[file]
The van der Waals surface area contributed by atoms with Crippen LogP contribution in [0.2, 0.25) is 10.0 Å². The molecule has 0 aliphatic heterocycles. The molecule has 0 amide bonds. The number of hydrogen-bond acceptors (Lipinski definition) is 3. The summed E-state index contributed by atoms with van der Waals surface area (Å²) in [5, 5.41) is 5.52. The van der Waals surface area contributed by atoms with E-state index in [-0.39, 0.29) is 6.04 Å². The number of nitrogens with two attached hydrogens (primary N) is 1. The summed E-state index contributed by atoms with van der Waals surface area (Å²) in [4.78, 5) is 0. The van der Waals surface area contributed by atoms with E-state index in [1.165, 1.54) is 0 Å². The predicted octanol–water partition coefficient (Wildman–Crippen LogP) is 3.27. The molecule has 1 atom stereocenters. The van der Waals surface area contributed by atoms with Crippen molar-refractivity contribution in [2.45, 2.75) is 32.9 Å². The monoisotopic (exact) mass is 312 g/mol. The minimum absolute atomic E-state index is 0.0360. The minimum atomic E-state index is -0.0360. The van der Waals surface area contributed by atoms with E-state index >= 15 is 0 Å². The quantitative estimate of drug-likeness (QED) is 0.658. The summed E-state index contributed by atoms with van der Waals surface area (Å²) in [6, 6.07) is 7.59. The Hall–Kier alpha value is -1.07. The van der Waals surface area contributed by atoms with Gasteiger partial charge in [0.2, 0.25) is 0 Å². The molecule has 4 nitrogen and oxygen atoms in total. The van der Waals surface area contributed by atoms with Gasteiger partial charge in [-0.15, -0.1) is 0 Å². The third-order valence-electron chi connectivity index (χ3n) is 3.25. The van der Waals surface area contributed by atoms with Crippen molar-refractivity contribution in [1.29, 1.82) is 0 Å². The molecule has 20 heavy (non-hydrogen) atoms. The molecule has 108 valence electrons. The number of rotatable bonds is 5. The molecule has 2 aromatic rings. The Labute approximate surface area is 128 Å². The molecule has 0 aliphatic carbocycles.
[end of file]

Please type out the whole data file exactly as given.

The van der Waals surface area contributed by atoms with Crippen LogP contribution in [0.2, 0.25) is 10.0 Å². The molecule has 0 aliphatic heterocycles. The molecule has 0 amide bonds. The number of hydrogen-bond acceptors (Lipinski definition) is 3. The summed E-state index contributed by atoms with van der Waals surface area (Å²) in [5, 5.41) is 5.52. The van der Waals surface area contributed by atoms with E-state index in [-0.39, 0.29) is 6.04 Å². The number of nitrogens with two attached hydrogens (primary N) is 1. The summed E-state index contributed by atoms with van der Waals surface area (Å²) in [4.78, 5) is 0. The van der Waals surface area contributed by atoms with E-state index in [1.165, 1.54) is 0 Å². The predicted octanol–water partition coefficient (Wildman–Crippen LogP) is 3.27. The molecule has 1 atom stereocenters. The van der Waals surface area contributed by atoms with Crippen molar-refractivity contribution in [2.45, 2.75) is 32.9 Å². The monoisotopic (exact) mass is 312 g/mol. The minimum absolute atomic E-state index is 0.0360. The minimum atomic E-state index is -0.0360. The van der Waals surface area contributed by atoms with E-state index >= 15 is 0 Å². The quantitative estimate of drug-likeness (QED) is 0.658. The summed E-state index contributed by atoms with van der Waals surface area (Å²) in [6, 6.07) is 7.59. The Hall–Kier alpha value is -1.07. The van der Waals surface area contributed by atoms with Gasteiger partial charge in [0.2, 0.25) is 0 Å². The molecule has 4 nitrogen and oxygen atoms in total. The van der Waals surface area contributed by atoms with Gasteiger partial charge in [-0.15, -0.1) is 0 Å². The third-order valence-electron chi connectivity index (χ3n) is 3.25. The van der Waals surface area contributed by atoms with Crippen molar-refractivity contribution in [1.29, 1.82) is 0 Å². The molecule has 20 heavy (non-hydrogen) atoms. The molecule has 108 valence electrons. The number of rotatable bonds is 5. The molecule has 2 aromatic rings. The Labute approximate surface area is 128 Å². The molecule has 0 aliphatic carbocycles.